William Freivogel | St. Louis Public Radio

William Freivogel

William Freivogel

William H. Freivogel is director of the School of Journalism at Southern Illinois University Carbondale and a professor at the Paul Simon Public Policy Institute.

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Federal prosecutors in complicated white-collar cases that end in mistrials often win convictions the second time around, according to a study by Washington University law professor Kathleen Brickey. Brickey, an expert on white-collar crime, pointed to the study in the wake of the Rod Blagojevich corruption trial that ended in a mistrial on 23 of 24 counts against the former governor and a conviction on the other count of lying to FBI agents.

While the jury in the Rod Blagojevich corruption trial took the weekend off, court watchers had time to read between the lines of the jury's cryptic note to the judge and to reflect on the Blagojevich trial strategy.

This article first appeared in the St. Louis Beacon, Dec. 30, 2008 - One of the nation's leading experts on congressional power says that the U.S. Senate does not have the authority to exclude Roland Burris from the Senate, as Democratic leaders have threatened to do.

This article first appeared in the St. Louis Beacon - Dec. 18, 2008 - The legal tangle faced by the Illinois impeachment committee may have a legal solution. But a political solution may be the best way to solve the Blagojevich problem.

That's the assessment of both a lawyer and a political scientist.

This article first appeared in the St. Louis Beacon, Dec. 17, 2008 - The Missouri Supreme Court resoundingly rejected on Tuesday the claim by the St. Louis Board of Education that the state takeover of the school district had violated St. Louis voters' rights and the rights of elected board members to serve.

In a unanimous decision, Judge Patricia Breckenridge wrote that the district's loss of accreditation in 2007 and the resulting transfer of authority to a state-appointed board did not violate the fundamental right to vote of the people of St. Louis.

This article first appeared in the St. Louis Beacon, Nov. 26, 2008 - The mixed verdict in the Lori Drew cyberbullying trial in Los Angeles won't be thelast judgment on the controversial prosecution of the St. Charles County woman for her involvement in sending MySpace messages that mayhave led to the 2006 suicide of 13-year-old Megan Meier of Dardenne Prairie.

This article first appeared in the St. Louis Beacon: November 20, 2008 - Judge Richard Leon ordered five of six Algerians released.  The Algerians had been arrested in 2001 in Sarajevo for allegely plotting to blow up the U.S. embassy there.  President Bush even mentioned the plot in the 2002 State of the Union speech.  More recently, the government has dropped that claim, but maintained the men had planned to go to Afghanistan to fight with the Taliban and al-Qaida.

This article first appeared in the St. Louis Beacon: November 14, 2008 - Before he was a candidate for president and before he was a U.S. senator, Barack Obama was a constitutional law professor at the University of Chicago. Few presidents in the past century have entered the Oval Office with such a developed and sophisticated understanding of the Constitution and the courts.

This article first appeared in the St. Louis Beacon: November 13, 2008 - The case of the 7 Aphorisms is perplexing because it involves the intersection of two First Amendments doctrines - the right of free speech and the ban against an establishment of religion. Another difficulty is that the case involves the court's confusing public forum doctrine, which generally bars the government, in a tradition forum like a public park, from discriminating against speech based on its content.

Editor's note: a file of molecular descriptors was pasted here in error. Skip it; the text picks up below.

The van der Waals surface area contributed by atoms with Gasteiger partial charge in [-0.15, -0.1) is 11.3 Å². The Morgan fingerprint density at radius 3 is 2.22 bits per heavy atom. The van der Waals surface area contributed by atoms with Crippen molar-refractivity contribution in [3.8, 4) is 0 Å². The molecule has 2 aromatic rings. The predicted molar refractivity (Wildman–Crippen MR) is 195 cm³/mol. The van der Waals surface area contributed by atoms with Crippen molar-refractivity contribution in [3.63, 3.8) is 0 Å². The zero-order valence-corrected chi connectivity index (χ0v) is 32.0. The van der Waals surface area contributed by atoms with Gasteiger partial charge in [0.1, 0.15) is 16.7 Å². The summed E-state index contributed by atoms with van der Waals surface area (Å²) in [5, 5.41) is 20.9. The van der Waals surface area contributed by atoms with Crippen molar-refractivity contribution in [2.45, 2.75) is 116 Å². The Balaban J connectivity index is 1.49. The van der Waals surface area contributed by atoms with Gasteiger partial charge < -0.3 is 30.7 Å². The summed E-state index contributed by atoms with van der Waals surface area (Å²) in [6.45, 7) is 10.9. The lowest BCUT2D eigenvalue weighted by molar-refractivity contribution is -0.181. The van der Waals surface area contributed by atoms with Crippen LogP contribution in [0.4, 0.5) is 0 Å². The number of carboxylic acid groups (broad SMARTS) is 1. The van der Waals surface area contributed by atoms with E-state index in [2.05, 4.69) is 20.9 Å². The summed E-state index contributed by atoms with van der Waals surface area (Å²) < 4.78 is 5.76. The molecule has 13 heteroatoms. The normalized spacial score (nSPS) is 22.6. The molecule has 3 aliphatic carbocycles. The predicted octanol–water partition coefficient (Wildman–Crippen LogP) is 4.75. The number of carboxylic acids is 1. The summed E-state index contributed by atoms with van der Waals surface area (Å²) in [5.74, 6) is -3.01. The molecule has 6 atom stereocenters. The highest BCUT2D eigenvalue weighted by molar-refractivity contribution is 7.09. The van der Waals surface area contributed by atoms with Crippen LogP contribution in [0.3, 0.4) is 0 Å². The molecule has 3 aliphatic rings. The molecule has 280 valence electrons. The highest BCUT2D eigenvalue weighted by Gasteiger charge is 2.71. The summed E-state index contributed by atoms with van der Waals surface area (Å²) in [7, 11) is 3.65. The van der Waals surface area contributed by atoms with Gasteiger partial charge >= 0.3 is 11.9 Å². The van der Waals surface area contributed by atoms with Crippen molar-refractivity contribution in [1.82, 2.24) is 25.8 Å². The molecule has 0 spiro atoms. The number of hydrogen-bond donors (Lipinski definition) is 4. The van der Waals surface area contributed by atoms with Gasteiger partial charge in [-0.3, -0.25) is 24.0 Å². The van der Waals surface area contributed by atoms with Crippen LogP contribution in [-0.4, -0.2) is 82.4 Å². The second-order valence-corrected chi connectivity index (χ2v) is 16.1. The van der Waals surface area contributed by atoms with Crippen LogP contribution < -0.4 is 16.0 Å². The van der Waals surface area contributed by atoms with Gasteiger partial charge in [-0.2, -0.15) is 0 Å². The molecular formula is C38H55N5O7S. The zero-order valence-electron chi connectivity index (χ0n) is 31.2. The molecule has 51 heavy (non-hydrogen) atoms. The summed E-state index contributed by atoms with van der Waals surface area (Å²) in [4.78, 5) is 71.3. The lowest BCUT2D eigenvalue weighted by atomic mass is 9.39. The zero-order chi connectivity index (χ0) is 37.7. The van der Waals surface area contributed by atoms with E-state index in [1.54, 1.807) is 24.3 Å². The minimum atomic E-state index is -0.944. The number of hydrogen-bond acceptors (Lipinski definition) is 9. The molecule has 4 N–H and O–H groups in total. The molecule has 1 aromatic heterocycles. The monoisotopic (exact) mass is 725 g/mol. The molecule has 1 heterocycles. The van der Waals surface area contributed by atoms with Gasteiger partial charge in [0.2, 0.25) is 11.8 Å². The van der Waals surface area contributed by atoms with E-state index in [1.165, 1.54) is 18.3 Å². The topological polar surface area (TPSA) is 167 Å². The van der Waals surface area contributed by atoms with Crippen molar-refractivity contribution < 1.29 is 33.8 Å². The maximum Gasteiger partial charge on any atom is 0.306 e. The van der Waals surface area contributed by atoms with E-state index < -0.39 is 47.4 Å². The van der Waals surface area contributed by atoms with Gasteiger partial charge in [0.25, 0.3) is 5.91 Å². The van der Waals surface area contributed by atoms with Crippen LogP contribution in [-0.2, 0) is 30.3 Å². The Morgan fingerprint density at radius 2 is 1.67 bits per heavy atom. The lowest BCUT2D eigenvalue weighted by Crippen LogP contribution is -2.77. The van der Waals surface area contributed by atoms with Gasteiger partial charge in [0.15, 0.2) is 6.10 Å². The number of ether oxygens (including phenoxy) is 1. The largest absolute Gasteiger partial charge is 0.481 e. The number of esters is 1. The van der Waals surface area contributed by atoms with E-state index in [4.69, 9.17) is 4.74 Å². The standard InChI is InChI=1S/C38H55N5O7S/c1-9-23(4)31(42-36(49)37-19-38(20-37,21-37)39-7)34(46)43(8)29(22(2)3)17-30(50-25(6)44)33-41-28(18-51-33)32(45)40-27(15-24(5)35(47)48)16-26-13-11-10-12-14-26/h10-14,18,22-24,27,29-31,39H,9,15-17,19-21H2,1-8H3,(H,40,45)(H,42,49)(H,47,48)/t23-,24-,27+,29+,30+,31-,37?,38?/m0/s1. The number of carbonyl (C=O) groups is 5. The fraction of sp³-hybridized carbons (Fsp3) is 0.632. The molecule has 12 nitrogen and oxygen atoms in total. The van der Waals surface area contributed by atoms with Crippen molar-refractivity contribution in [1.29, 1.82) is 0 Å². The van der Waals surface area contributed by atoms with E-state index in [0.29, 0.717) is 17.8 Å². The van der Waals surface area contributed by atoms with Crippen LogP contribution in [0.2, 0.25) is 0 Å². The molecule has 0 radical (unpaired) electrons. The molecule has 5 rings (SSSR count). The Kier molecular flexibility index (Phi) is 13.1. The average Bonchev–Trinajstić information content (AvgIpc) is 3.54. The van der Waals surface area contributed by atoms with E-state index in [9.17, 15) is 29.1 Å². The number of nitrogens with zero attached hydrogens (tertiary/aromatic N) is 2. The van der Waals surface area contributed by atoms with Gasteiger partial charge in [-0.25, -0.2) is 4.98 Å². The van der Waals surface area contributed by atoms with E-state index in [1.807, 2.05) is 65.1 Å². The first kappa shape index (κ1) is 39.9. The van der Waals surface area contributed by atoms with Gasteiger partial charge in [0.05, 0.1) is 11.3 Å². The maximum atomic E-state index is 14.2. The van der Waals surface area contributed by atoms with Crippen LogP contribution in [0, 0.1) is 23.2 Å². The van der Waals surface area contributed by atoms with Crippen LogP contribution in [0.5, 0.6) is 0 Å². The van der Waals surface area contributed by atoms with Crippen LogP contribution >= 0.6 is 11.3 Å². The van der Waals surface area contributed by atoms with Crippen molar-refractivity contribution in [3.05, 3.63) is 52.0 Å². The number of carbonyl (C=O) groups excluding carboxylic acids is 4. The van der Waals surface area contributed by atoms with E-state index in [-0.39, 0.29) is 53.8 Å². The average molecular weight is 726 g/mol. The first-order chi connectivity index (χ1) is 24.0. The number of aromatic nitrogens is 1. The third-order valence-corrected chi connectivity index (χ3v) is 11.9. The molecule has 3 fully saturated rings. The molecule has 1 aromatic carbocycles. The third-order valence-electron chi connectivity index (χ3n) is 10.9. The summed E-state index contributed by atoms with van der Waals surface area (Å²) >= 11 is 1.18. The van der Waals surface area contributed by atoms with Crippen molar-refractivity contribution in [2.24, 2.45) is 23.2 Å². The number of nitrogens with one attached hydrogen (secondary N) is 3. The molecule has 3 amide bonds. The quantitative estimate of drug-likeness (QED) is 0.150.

This article first appeared in the St. Louis Beacon: November 6, 2008 - The most immediate question raised by passage of Prop. 8 is the validity of marriages performed after the May court ruling and before passage of Prop. 8.  California Attorney General Jerry Brown says those marriages are legal, but not everyone agrees.

This article first appeared in the St. Louis Beacon: October 31, 2008 - Missouri Attorney General Jay Nixon and Gov. Matt Blunt had asked the court to allow enforcement of the 2006 law that makes it a crime to picket or protest "in front of or about" a funeral from an hour before it starts to an hour after it concludes. The law was passed in response to the military funeral protests of the Westboro Baptist Church of Topeka. The church believes that God kills American soldiers as punishment for the "don't ask, don't tell" policy permitting gays in the military.

This article first appeared in the St. Louis Beacon: October 24, 2008 - An 11th hour stay of execution for Troy Davis was issued by the 11th U.S. Circuit Court of Appeals on Friday. A three-judge panel said that "upon our thorough review of the record, we conclude that Davis has met the burden for a provisional stay of execution."

This article first appeared in the St. Louis Beacon: October 17, 2008 - Judicial selection in Missouri is complicated by the sharp criticism that conservatives, including the Wall Street Journal's editorial page, direct at Missouri's Non-Partisan Court plan. Gov. Matt Blunt has joined this criticism, complaining that he has not had enough influence on the panels that choose a slate of three nominees for judgeships.

This article first appeared in the St. Louis Beacon: October 16, 2008 - The Alton Telegraph is fighting a subpoena from a Madison County grand jury seeking the identities of anonymous Web posters who may have information about a murder case. First Amendment experts say the case could break new legal ground.

This article first appeared in the St. Louis Beacon: October 14, 2008 - What was a Missouri story last week mushroomed into a national one this week as former Sen. John C. Danforth and vice presidential candidate Sarah Palin hammered Sen. Barack Obama's connection to ACORN, the social advocacy group that has been accused of voter registration fraud in Kansas City.

This article first appeared in the St. Louis Beacon: October 13, 2008 - Last week, U.S. District Judge Ricardo M. Urbina ordered the release of the 17 Uighurs, who have been held for seven years at the Guantanamo Bay prison.  The judge ruled that the government no longer had a right to hold the men, having abandoned the claim that they are enemy combatants. The judge's order has been stayed by the appeals court in Washington, D.C. to give the government more time to make its case.  (Scotusblog has a good summary and background information here .)